We digested pJOD-s (Example VIII) with SalI and inserted a cDNA sequence encoding human rsCD4. We called this plasmid pJOD-rsT4. We partially digested pJOD-rsT4 with PvuII and SphI to delete the fragment containing the two SV40 enhancer repeats in the SV40 promoter which control transcription of the DHFR cDNA. We religated the plasmid and designated it pJOD-rsT4 delta E. Then we digested pJOD-rsT4 delta E with NheI and NotI and inserted two DNA fragments: first, an NheI-HindIII linker containing a 5′ mRNA splice site and second, a DNA fragment encoding the constant region of an IgG heavy chain gene. We obtained these fragments as follows.
We synthesized an NheI-HindIII linker having the following sequence:
5′ AGCTTAGGAC TCACCTTGGA AAG 3′ (SEQ ID NO:21)
CCCAGGCATT TTAAG (SEQ ID NO:22)
The DNA sequence of an IgG heavy chain gene is described in Ellison et al. (1982). We isolated a fragment of this gene from an EMBL3 human genomic library (Example VIII) using an oligonucleotide probe. We digested the fragment with HindIII and NotI and isolated the fragment which included the constant heavy domains and the associated introns.
We ligated there two fragments into pJOD-rsT4 delta E and called the resulting plasmid pAB53. We digested pAB53 with XhoI and NheI to delete the rsT4 coding region. We inserted in its place the XhoI-NheI fragment encoding VCAM1 domains 1-3. We called this plasmid VCAM1-IgC1.
An rsVCAM1/IgG fusion protein is expressed using this plasmid. The plasmid is transfected into CHO cells for stable expression. After transcription of this gene, the mRNA is spliced to remove the introns and upon translation, the cell produces rsVCAM-IgG fusion protein.
We describe here an antisense nucleic acid against VCAM1 and a method for testing its ability to inhibit VCAM1 expression in induced HUVECs. An effective nucleic acid sequence for an antisense nucleic acid is one that is complementary to the coding region of the mRNA and, more particularly, to either the initiation codon, AUG, or the splice sites. (Marcus-Sekura, 1988.) Also, oligomers of about 15 nucleotides are most preferred. Thus, an effective antisense nucleic acid against VCAM1 is an oligomer with the DNA sequence 5′ CCCAGGCATT TTAAG (SEQ ID NO:22). This would bind to nucleotides 94-108 of FIG. 2A (SEQ ID NO:3). (CAT is the antisense initiation codon.) This DNA sequence is synthesized, for example, by an automated DNA synthesizer.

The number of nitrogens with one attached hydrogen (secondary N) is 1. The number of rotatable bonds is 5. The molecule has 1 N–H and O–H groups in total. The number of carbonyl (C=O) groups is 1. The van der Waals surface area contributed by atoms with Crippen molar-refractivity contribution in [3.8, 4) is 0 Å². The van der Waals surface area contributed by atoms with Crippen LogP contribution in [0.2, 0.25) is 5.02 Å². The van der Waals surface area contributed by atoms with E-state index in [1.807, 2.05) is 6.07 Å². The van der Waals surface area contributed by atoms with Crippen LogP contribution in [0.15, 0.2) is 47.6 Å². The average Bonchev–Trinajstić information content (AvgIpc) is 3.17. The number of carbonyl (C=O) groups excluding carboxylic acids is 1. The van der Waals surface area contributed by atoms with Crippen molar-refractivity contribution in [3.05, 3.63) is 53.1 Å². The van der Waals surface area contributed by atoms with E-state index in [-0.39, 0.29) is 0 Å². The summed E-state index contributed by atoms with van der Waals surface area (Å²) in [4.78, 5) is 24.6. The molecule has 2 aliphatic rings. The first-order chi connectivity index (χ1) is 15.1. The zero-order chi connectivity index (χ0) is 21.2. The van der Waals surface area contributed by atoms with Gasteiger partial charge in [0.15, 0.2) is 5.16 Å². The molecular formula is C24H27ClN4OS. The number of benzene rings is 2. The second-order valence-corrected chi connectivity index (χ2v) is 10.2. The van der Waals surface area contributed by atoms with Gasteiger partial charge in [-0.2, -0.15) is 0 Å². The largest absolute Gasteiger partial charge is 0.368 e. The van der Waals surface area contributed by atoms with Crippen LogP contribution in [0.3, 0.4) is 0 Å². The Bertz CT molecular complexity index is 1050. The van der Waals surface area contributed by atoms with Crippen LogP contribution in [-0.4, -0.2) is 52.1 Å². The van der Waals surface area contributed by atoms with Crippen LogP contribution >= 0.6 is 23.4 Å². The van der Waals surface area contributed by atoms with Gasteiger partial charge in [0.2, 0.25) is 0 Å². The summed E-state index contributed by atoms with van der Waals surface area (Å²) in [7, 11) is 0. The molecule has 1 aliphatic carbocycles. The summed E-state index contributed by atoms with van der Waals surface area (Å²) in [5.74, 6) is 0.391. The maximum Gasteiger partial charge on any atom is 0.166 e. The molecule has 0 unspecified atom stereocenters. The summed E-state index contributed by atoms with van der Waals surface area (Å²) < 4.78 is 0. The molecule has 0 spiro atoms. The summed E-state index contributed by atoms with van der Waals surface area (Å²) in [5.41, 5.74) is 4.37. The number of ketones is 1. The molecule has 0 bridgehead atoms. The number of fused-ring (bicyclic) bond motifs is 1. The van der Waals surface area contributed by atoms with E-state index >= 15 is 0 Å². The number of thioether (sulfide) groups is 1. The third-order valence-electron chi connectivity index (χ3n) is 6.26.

The ability of this antisense nucleic acid to inhibit VCAM1 expression is tested as follows. HUVECs are grown to confluence as in Example V except that the serum used for cell growth would be heat inactivated for 30 min. at 60° to inactivate nucleases. Cells are preincubated with the oligomers at concentrations between 10 μM and 100 μM, most preferably the highest concentration having no effect on cell viability, for four to forty-eight hours. These ranges are required for effective inhibition. (Marcus-Sekura, 1988; Becker et al., 1989.) The HUVECs are then treated with 10 ng/ml TNF to induce VCAM1. About four hours later the presence of VCAM1 on the surface of the cells is tested by the adhesion assay.
A hammerhead-type ribozyme which recognizes VCAM1 mRNA is prepared according to the rules of Haselhoff and Gerlach (1988) as follows. First, a cleavage site on the target mRNA is identified. Hammerhead ribozymes cleave after the sequence 5′ GUX, where X is any nucleotide. The first instance of this sequence in the coding region of VCAM1 mRNA is the sixth codon: 5′ AUGCCUGGGA AGAUGGUCGU GAUCCUU (SEQ ID NO:23). An appropriate recognition sequence includes about six nucleotides of the 5′ and 3′ regions flanking the cleavage site. An eighteen-base recognition sequence which contains the cleavage site is 5′ AAGAUGGUCG UGAUCCUU (SEQ ID NO:24).